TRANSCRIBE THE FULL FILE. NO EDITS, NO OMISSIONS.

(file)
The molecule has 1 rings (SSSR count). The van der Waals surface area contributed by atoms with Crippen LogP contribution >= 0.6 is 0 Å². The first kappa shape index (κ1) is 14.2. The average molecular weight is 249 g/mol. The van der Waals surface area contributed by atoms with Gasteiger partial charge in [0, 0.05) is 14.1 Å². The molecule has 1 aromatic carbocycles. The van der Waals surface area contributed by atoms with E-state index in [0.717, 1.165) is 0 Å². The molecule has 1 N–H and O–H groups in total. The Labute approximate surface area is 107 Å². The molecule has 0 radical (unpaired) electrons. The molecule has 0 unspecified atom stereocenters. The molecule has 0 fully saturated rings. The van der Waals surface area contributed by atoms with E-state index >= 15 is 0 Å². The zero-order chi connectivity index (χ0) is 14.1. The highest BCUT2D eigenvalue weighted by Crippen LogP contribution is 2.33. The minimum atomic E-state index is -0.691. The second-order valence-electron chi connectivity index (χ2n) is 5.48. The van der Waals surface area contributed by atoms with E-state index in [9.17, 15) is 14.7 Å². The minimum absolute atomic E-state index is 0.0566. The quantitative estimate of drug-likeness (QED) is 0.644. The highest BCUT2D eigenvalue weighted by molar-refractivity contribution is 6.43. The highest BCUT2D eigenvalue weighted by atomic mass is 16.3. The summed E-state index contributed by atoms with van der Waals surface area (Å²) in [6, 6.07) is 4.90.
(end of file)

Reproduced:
The molecule has 1 rings (SSSR count). The van der Waals surface area contributed by atoms with Crippen LogP contribution >= 0.6 is 0 Å². The first kappa shape index (κ1) is 14.2. The average molecular weight is 249 g/mol. The van der Waals surface area contributed by atoms with Gasteiger partial charge in [0, 0.05) is 14.1 Å². The molecule has 1 aromatic carbocycles. The van der Waals surface area contributed by atoms with E-state index in [0.717, 1.165) is 0 Å². The molecule has 1 N–H and O–H groups in total. The Labute approximate surface area is 107 Å². The molecule has 0 radical (unpaired) electrons. The molecule has 0 unspecified atom stereocenters. The molecule has 0 fully saturated rings. The van der Waals surface area contributed by atoms with E-state index >= 15 is 0 Å². The zero-order chi connectivity index (χ0) is 14.1. The highest BCUT2D eigenvalue weighted by Crippen LogP contribution is 2.33. The minimum atomic E-state index is -0.691. The second-order valence-electron chi connectivity index (χ2n) is 5.48. The van der Waals surface area contributed by atoms with E-state index in [9.17, 15) is 14.7 Å². The minimum absolute atomic E-state index is 0.0566. The quantitative estimate of drug-likeness (QED) is 0.644. The highest BCUT2D eigenvalue weighted by molar-refractivity contribution is 6.43. The highest BCUT2D eigenvalue weighted by atomic mass is 16.3. The summed E-state index contributed by atoms with van der Waals surface area (Å²) in [6, 6.07) is 4.90.